A federal judgeship just opened up in New Orleans, and the political jockeying is underway for a nominee to fill it.
U.S. District Judge Ivan Lemelle on June 29 filed for “senior status,” a kind of semiretirement that will free up his seat and launch the politically charged judicial nominating process.
But with a GOP-led U.S. Senate tightening the spigot on judicial picks, and both of Louisiana’s U.S. senators now in the Republican camp, filling Lemelle’s seat before next year’s presidential election may be a long shot.
Lemelle, a Clinton nominee who assumed the district court bench in 1998 after more than a decade as a federal magistrate, filed for senior status on his 65th birthday, the first day he was eligible.
His seat is now among 50 open federal judgeships in the country with no pending nominees. Whoever fills it will be the first new judge at the Camp Street courthouse since District Judge Susie Morgan received her commission in March 2012.
Morgan’s nomination came with then-U.S. Sen. Mary Landrieu, a Democrat, as the state’s senior senator, a crucial role in the approval process for a lifetime federal judgeship.
Now, that honor is held by U.S. Sen. David Vitter, the Republican gubernatorial front-runner and a member of the Senate Judiciary Committee. Republican U.S. Sen. Bill Cassidy also will weigh in as one of the home state senators who traditionally guide judicial nominations.
How it all plays out may depend on the nominee and a national political climate driven by a rancorous election season.
Until recently, President Barack Obama’s administration had been moving ahead with a vast recalibration of the federal courts, with more than 300 judicial confirmations during his presidency.
Those nominees have added racial diversity to the federal courts and given nine of the 13 federal appeals courts a majority of Democratic nominees.
A third of the federal judiciary overall is now made up of Obama picks. In the Eastern District of Louisiana, 11 of the 15 sitting district judges were nominated by Democratic presidents, including three with senior status: Lemelle, Stanwood Duval and Peter Beer, according to the court.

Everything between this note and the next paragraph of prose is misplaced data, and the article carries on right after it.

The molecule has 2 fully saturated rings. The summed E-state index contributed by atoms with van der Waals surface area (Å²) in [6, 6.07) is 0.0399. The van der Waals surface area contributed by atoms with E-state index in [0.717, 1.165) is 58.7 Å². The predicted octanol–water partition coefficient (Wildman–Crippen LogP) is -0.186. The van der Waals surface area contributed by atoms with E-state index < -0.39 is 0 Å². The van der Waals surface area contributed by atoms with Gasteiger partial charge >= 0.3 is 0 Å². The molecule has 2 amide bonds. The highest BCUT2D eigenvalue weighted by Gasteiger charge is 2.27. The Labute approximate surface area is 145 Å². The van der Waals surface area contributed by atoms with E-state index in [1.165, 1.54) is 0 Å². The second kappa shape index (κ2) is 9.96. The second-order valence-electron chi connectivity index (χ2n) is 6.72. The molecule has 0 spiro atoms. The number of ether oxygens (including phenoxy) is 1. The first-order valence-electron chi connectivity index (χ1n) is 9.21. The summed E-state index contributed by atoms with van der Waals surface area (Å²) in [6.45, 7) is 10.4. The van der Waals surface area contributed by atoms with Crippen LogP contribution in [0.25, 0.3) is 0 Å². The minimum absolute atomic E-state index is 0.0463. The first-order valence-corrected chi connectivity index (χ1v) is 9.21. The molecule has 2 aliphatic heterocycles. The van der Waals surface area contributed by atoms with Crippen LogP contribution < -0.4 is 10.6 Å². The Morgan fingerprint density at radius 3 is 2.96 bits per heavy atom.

But the pace of judicial confirmations has all but ground to a halt with the new Congress, said Russell Wheeler, an expert on the federal judiciary with the Brookings Institution, a Washington, D.C., think tank.
Since Sen. Chuck Grassley, R-Iowa, took over as chairman of the Judiciary Committee in January, only four of Obama’s nominees for district judge have won Senate confirmation, Wheeler said.
Two-thirds of the 66 current or anticipated district court vacancies are in states with at least one GOP senator, and Obama has submitted nominations for just six of them, according to Wheeler’s figures. In states with two Democratic senators, Obama has submitted nine nominations for 22 vacancies.
It may be that in Republican-led states, he figures: Why bother?
“I don’t know if the Republicans are saying, ‘We’ve suggested some reasonable people, but they’re not liberal enough for them or they’re not minority enough,’ or if the White House may be saying, ‘I’d rather have the vacancy than have this or that right-wing nominee,’ ” Wheeler said. “Nothing is going smoothly.”
Under the rules now in play, home state senators can single-handedly stall judicial nominations, “which makes it pointless for the president to nominate someone who their home state senators object to,” Wheeler said.
In such cases, presidents often look to the local congressman from their own party — in this case, U.S. Rep. Cedric Richmond, D-New Orleans.
A spokesman for Richmond’s office did not respond to questions Thursday about the judicial opening.
Richmond is due to travel beginning next week with a group of Congressional Black Caucus members joining Obama on a trip to Africa.
One name that already has come up is Claude Kelly, who early last year was named federal public defender for the Eastern District. Kelly, a River Ridge lawyer whose résumé includes an early stint as an Orleans Parish prosecutor before turning to defense work, did not return a message Thursday.
Sources say Kelly is a close friend of Vitter and his wife, Wendy Vitter. Another possible advantage: Kelly already has passed an FBI background check.
On the other hand, one political insider suggested that Kelly, who is white, could be stymied by race in any bid to replace Lemelle, one of only two black federal district court judges on the bench in New Orleans.
The bigger question, though, is whether any nomination will go through before the next president takes office.
Even with Democrats in control of the Senate, President George W. Bush was able to get confirmations for 25 of 37 nominations submitted after July 16, 2007, the last year and a half of his final term. Over that period he also got 12 of 19 nominations that had been submitted before then.
Wheeler sees stiffer political headwinds now.
“I have my doubts that the current Senate will match that record, in part because of the paucity, so far at least, of nominations,” he said. “If I were a Louisiana lawyer or state or federal magistrate judge being talked about for a nomination, I would be hesitant to buy a new robe.”
Lemelle, who announced his plans for semi-retirement in October, has handled some noteworthy cases, including a battle over Louisiana’s school voucher program; the racketeering prosecution of Renee Gill Pratt and Mose Jefferson; and the pending prosecution of suspects in a Mother’s Day mass shooting that injured 20 people during a second-line parade in 2013.
Under senior status, he can continue presiding over a full or reduced docket.
Follow John Simerman on Twitter, @johnsimerman.